31. Memorandum of Conversation1


  • Conversation with the President Concerning China and U.S.-Chinese Contacts


  • The President
  • Mr. Henry Kissinger
  • Ambassador Walter J. Stoessel, Jr.

At the President’s request, I described to him the procedures we followed in Warsaw for communicating with the Chinese Embassy. The President asked if I could pass a message to the Chinese privately, and I assured him that I could do so by addressing a letter to the Chinese Chargé which would be delivered by an Embassy officer.

The President wondered what would happen if I attempted to talk directly with the Chinese Chargé at a diplomatic reception at one of the neutral embassies in Warsaw. I said I did not know but that I could certainly attempt to make such a contact. The President requested me to do so on an appropriate occasion following my return to Warsaw. If I was able to engage the Chinese Chargé in conversation I could say that I had seen the President in Washington and that he was seriously interested in concrete discussions with China. Any reactions from the Chargé to such an approach obviously would be of the greatest interest.

If the press noted my conversation with the Chargé and inquired about it, the President said I should be noncommittal in my comments, although I might say that the U.S. is interested in good relations with all countries. The President also remarked that, if I did see the Chinese Chargé at a reception, it might also be well for me to seek out the Soviet representative subsequently to keep things in balance.

The President commented that, in general, any person in a responsible position in the U.S. Government must realize that we should [Page 81] seek on a long-range basis to better relations with Communist China. We cannot leave that tremendous country and people isolated.

The President spoke of the reactions he had received on his Far Eastern trip to Brezhnev’s interest in a collective security pact in Asia. Of course, the Philippines and Thailand were opposed; Pakistan was also against such a pact, since they are playing up to the Chinese. The interesting thing for the President was that India and Indonesia were also opposed.

The President thought that countries in the Far East feared the possibility of a Soviet-U.S. cabal against the Chinese. A Soviet-U.S. “deal” would be bad enough in itself, but the Far Eastern countries see that it could also strengthen the Soviets to the extent that they might be able to take over China in the sense of controlling its policies and actions. If this happened, a Soviet-Chinese bloc would be created which would be dangerous to world peace and specifically to the neighbors of China.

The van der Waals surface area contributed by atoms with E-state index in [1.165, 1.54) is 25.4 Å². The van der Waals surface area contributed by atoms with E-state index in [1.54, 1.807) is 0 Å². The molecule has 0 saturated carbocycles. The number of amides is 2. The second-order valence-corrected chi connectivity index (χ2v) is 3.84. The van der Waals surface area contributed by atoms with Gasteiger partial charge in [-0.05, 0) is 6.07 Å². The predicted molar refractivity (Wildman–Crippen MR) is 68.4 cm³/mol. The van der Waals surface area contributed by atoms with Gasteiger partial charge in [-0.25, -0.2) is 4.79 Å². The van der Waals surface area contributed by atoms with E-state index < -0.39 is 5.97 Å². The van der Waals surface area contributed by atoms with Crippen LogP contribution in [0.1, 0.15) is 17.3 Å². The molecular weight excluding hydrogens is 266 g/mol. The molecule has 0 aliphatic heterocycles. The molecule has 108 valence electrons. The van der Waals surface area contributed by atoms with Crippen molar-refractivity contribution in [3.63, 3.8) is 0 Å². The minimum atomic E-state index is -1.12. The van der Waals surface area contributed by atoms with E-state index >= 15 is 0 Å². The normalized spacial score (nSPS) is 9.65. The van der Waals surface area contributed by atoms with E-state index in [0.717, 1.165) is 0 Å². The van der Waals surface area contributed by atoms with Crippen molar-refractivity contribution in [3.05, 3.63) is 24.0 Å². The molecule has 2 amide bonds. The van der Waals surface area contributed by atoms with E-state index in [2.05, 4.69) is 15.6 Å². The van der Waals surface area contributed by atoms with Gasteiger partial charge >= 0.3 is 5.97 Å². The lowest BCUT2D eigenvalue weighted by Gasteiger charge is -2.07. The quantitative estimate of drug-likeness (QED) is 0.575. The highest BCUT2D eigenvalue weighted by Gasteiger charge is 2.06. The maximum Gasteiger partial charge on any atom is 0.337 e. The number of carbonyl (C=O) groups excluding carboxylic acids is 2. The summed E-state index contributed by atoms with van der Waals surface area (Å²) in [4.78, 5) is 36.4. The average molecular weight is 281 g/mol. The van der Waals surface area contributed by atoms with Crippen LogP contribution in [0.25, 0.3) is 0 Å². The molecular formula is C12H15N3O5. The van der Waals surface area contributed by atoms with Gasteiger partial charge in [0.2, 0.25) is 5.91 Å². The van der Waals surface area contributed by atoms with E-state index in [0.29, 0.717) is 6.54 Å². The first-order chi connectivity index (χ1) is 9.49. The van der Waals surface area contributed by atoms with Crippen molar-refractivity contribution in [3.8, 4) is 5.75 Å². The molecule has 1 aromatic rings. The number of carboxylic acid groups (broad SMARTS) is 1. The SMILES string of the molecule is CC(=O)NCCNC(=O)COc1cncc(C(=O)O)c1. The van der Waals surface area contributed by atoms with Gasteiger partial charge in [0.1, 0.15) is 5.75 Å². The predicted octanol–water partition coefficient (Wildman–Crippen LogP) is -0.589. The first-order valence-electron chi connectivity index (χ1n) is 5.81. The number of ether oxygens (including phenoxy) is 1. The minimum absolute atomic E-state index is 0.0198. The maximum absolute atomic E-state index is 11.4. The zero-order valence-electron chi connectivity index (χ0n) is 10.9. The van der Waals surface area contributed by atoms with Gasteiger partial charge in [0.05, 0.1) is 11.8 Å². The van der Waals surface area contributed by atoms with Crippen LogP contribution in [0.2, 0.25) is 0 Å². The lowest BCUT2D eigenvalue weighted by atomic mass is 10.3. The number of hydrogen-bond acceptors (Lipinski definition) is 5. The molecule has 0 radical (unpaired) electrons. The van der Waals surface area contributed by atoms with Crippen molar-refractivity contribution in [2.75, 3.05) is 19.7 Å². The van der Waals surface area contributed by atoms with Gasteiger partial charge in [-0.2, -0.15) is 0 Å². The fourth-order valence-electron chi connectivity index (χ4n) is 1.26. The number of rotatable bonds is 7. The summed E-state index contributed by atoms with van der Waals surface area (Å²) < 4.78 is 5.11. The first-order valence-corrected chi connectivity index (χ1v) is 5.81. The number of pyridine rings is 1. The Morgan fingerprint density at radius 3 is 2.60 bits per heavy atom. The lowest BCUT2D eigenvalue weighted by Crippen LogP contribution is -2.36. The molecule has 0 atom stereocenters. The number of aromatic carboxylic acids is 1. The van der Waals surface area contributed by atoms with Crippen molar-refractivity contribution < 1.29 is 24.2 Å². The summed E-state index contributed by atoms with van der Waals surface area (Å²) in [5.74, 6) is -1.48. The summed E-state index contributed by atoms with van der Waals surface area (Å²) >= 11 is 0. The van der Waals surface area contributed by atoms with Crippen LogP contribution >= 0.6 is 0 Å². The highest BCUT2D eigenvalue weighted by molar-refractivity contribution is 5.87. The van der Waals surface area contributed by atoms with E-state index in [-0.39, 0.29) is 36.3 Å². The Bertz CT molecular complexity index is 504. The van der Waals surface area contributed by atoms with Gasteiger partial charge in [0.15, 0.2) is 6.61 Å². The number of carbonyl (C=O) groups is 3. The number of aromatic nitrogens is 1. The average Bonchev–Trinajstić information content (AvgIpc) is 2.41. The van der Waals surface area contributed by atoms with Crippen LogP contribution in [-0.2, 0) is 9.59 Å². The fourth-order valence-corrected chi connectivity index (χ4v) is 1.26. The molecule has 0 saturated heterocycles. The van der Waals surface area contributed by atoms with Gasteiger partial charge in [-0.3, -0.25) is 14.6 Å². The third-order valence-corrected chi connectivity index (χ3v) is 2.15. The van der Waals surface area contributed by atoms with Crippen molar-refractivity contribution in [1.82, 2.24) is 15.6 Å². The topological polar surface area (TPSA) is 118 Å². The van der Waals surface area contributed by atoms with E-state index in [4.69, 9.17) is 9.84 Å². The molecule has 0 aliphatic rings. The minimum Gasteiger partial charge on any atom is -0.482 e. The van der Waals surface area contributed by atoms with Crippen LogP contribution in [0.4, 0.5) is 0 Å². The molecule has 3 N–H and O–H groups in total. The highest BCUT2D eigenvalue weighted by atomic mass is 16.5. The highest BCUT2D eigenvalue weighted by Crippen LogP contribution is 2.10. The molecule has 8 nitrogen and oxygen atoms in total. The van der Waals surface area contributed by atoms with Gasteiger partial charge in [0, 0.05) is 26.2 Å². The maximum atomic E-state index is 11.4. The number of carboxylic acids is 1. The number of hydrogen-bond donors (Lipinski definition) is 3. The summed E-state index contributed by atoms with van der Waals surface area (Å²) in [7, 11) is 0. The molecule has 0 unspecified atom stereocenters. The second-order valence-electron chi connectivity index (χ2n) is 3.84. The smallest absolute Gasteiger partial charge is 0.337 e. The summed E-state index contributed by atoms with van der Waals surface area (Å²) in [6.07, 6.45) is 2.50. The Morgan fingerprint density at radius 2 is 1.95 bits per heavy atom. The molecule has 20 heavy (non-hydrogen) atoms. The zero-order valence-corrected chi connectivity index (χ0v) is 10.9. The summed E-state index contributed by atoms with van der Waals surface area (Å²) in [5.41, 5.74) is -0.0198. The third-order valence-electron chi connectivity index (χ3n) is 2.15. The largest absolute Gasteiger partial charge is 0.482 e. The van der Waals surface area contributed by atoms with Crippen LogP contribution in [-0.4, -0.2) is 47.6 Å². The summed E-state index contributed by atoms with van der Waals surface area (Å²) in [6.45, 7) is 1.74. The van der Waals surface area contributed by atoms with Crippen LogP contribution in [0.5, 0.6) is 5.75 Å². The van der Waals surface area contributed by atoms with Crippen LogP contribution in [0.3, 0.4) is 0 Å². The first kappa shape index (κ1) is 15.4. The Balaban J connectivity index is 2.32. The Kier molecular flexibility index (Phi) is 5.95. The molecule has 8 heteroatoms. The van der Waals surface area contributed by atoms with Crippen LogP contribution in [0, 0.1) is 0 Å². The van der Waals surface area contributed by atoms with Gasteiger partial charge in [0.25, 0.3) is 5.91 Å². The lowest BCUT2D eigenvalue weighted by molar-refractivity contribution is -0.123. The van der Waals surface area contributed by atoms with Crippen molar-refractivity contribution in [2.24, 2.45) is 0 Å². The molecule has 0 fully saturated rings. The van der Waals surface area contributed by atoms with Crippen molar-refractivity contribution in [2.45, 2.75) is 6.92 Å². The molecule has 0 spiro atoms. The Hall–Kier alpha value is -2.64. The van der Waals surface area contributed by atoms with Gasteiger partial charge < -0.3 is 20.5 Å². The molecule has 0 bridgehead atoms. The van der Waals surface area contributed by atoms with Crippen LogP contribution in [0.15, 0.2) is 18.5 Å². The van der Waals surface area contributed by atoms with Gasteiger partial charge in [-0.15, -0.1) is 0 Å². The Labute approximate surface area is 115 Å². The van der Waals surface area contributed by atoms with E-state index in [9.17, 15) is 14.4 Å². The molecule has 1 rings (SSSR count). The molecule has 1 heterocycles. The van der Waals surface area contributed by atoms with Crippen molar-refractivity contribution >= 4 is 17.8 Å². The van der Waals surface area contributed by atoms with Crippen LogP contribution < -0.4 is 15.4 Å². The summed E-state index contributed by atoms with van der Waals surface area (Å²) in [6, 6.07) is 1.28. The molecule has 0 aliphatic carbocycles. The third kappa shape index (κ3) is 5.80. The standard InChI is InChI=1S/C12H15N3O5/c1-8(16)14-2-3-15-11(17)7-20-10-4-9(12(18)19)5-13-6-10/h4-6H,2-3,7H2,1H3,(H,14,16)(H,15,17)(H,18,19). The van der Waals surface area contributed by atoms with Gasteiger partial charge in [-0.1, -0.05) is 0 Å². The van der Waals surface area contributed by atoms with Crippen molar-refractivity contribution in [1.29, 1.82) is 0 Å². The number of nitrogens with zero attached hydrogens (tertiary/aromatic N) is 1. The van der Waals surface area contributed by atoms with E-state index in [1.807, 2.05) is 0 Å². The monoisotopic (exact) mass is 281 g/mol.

The President noted that we had made a small gesture toward the Chinese lately and it was interesting that the Chinese had not rejected this out of hand. We could go further and put the Chinese on the same basis as the Soviet Union concerning trade. This was something which should be considered.

The President said that, of course, there are issues such as U.N. membership for Communist China which are of concern, but these are short-run political problems which will be resolved eventually. In our own interests we must be prepared to deal with China on trade matters and other things which are of concrete importance.2

  1. Source: National Archives, RG 59, Central Files 1967–69, POL CHICOMUS. Secret; Nodis. Drafted by Stoessel. The meeting was held in the White House. Although Stoessel’s memorandum notes that the meeting began at 3 p.m., the President’s Daily Diary indicates that the President, Kissinger, and Stoessel met from 3:15 to 4:05 p.m. (Ibid., Nixon Presidential Materials, White House Central Files) According to another copy of the memorandum, Stoessel forwarded it through the Executive Secretariat to Kissinger on September 20. (Ibid., NSC Files, Box 519, Country Files, Far East, China, Vol. III)
  2. Based on instructions that he received in this meeting, Stoessel struggled to make contact with the Chinese in October and November, but there were few occasions attended by both U.S. and PRC diplomats. Stoessel’s letters to various Department of State officials concerning his contacts with PRC officials are ibid., RG 59, S/S Files: Lot 82 D 307, Walter J. Stoessel Files, China Talks (Warsaw). A meeting was finally arranged in early December (see footnote 2, Document 53).